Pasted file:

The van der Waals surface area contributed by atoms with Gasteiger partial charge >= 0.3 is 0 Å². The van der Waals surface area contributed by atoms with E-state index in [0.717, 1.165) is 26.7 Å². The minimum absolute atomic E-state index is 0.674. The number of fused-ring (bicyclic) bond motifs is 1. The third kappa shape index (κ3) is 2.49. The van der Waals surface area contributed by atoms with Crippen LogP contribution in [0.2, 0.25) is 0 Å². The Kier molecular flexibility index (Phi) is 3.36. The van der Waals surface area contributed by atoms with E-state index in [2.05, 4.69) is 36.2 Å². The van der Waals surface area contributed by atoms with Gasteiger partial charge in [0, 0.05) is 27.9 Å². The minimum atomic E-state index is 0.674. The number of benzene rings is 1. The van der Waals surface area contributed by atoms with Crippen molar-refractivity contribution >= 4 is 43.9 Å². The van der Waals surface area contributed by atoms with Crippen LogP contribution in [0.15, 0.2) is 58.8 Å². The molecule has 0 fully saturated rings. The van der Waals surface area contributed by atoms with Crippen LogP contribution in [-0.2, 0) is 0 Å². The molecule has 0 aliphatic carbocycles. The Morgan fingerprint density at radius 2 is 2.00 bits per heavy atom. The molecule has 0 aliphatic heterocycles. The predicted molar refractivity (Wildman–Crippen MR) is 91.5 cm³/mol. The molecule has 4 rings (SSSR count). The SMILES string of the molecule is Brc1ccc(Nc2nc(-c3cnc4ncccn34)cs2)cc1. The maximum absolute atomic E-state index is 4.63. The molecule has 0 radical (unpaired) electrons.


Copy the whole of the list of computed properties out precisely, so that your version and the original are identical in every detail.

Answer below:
The van der Waals surface area contributed by atoms with Gasteiger partial charge >= 0.3 is 0 Å². The van der Waals surface area contributed by atoms with E-state index in [0.717, 1.165) is 26.7 Å². The minimum absolute atomic E-state index is 0.674. The number of fused-ring (bicyclic) bond motifs is 1. The third kappa shape index (κ3) is 2.49. The van der Waals surface area contributed by atoms with Crippen LogP contribution in [0.2, 0.25) is 0 Å². The Kier molecular flexibility index (Phi) is 3.36. The van der Waals surface area contributed by atoms with E-state index in [2.05, 4.69) is 36.2 Å². The van der Waals surface area contributed by atoms with Gasteiger partial charge in [0, 0.05) is 27.9 Å². The minimum atomic E-state index is 0.674. The number of benzene rings is 1. The van der Waals surface area contributed by atoms with Crippen molar-refractivity contribution >= 4 is 43.9 Å². The van der Waals surface area contributed by atoms with Crippen LogP contribution in [0.15, 0.2) is 58.8 Å². The molecule has 0 fully saturated rings. The van der Waals surface area contributed by atoms with Crippen LogP contribution in [-0.2, 0) is 0 Å². The molecule has 0 aliphatic carbocycles. The Morgan fingerprint density at radius 2 is 2.00 bits per heavy atom. The molecule has 0 aliphatic heterocycles. The predicted molar refractivity (Wildman–Crippen MR) is 91.5 cm³/mol. The molecule has 4 rings (SSSR count). The SMILES string of the molecule is Brc1ccc(Nc2nc(-c3cnc4ncccn34)cs2)cc1. The maximum absolute atomic E-state index is 4.63. The molecule has 0 radical (unpaired) electrons.